History of Sōsuishi-ryū Jūjutsu

The origins of Sōsuishi-ryū lie in Takenouchi-ryū. This ryūha is shrouded in mystery with its beginnings recorded in the Kojiki (Records of Ancient Matters), Japan’s oldest historical record. Takenouchi-ryū’s founder (Takenouchi Nakatsukasadaiyū Hisamori) was reputedly visited by the god Atago, in disguise, who taught him a vast body of martial technique. Takenouchi studied what he was taught and in 1532 founded his school. Takenouchi-ryū is commonly considered to be the oldest Japanese jūjutsu ryūha still in existence.

Founded in 1650, Sōsuishi-ryū Kumi-uchi Koshi-no-mawari was established by Futagami Hannosuke Masaaki. He was a high-level practitioner of Takenouchi-ryū as well as his family art Futagami-ryū. A samurai of the Bungo-Takeda clan, he undertook a shugyō (修行) pilgrimage around Japan. Many samurai engaged in this practice, to test their ability against others, and to forge their spirit through ascetic training. Futagami crystallised his understanding following an enlightenment (satori) experienced during a 37-day retreat on Yoshino Mountain. The Yoshino region is referred to as the ‘cradle of Japan’ and home to the origins of Shugendō (修験道), a major pre-Buddhist indigenous esoteric religion. Futagami synthesised his understanding into a system he called Sōsuishitsu-ryū, named after the twin streams of the Yoshino River.

The First Inheritor of Sōsuishitsu-ryū was another Bungo-Takeda samurai, Shitama Matahichi, who became a close disciple of Futagami. His family has carried on the traditions of the ryūha, through 16 generations, until the current era.

The Shitama clan served in the army of their provincial lord in Nogata for over 200 years, before serving Lord Kuroda. These places are in the modern-day Fukuoka Prefecture.

The lineage history of the Shitama clan is long and storied. Most notably, are the contributions of 12th Inheritor, Shitama Shingo Munetsugu and the Fourteenth Inheritor, Aoyagi Kibei Masanori.

Shitama Shingo Munetsugu – the 12th Inheritor, introduced Senbondori (千本取りの試練) – the ‘thousand-point challenge’ to the ryūha. He later gave his life, fighting in the ill-fated Satsuma Rebellion of 1877. This rebellion pre-empted the Meiji Restoration of that same year which ushered in the modernisation of Japan. Upon his death, the 11th Inheritor, Yagoro Munetsugu Shitama, reassumed leadership of the ryūha, becoming the 13th Inheritor as well.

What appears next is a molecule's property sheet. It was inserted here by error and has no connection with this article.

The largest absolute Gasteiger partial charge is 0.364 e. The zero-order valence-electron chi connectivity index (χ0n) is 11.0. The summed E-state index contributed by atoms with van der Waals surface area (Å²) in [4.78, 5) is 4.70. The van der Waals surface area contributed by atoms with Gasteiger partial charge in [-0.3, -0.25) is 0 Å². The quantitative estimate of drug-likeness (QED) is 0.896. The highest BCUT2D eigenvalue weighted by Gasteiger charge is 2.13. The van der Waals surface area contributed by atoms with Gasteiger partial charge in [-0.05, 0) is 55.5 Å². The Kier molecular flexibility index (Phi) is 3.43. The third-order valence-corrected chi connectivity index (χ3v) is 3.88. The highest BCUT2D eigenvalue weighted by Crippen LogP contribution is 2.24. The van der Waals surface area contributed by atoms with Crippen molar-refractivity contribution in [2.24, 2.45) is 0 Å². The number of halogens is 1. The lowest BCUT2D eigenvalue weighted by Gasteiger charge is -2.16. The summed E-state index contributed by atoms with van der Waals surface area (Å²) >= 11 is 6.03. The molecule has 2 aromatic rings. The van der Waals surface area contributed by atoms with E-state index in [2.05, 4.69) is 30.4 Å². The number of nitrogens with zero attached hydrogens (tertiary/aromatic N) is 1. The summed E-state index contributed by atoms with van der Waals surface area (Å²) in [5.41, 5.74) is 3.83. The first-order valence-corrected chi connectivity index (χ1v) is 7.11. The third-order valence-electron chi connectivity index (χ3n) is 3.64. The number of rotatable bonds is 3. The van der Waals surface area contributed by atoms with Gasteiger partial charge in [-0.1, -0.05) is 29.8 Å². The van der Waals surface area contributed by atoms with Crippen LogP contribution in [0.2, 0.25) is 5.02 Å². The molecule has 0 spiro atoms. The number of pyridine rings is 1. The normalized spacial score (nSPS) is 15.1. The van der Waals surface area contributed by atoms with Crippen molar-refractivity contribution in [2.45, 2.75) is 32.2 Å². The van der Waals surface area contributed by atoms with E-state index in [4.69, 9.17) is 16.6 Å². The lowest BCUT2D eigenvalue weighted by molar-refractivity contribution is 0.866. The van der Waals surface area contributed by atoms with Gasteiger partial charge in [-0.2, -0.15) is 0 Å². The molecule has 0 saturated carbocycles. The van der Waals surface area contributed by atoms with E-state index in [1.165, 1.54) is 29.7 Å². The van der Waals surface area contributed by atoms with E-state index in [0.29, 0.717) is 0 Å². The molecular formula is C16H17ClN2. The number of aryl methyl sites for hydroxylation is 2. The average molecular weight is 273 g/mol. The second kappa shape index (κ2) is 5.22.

Kibei Masanori Aoyagi – the 14th Inheritor, was a close friend of Jigorō Kanō, Jūdō’s founder. Aoyagi Sensei introduced Jūdō to the Sekiryūkan Dōjō, where it has been practised alongside Sōsuishi-ryū jūjutsu ever since. When Kanō was formulating the formal kata of Kōdokan Jūdō he invited the top representatives of the jūjutsu ryūha around Japan to contribute techniques from their schools. Aoyagi Sensei attended this meeting, which was held in 1905, where Sōsuishi-ryū’s contribution was accepted.

The 14th Headmaster, Aoyagi Kibei, back row, far left.

The 15th Inheritor, Shitama Shusaku, oversaw the expansion of the family art across the world. He accepted foreign students and established the Sōsuishi-ryū Jūjutsu Kai (SJJK) in 1963 to facilitate this expansion. He altered the pronunciation of the ryūha’s name from Sōsuishitsu-ryū to Sōsuishi-ryū. The kanji for ‘shitsu’ (執) can be pronounced either way – ‘shitsu’ or ‘shi’.

The current and 16th Inheritor is Shitama Manzo, Dai Shihan. He is continuing to carry out his father’s mission, while preparing his son, Shitama Shusaku Sensei to become the 17th Inheritor. The Sōsuishi-ryū Jūjutsu Kai has branches in the United States and Australia.

The headmaster of a ryūha literally IS the school. Full discretion in all aspects of the school sits in his hands and this is certainly true of Sōsuishi-ryū.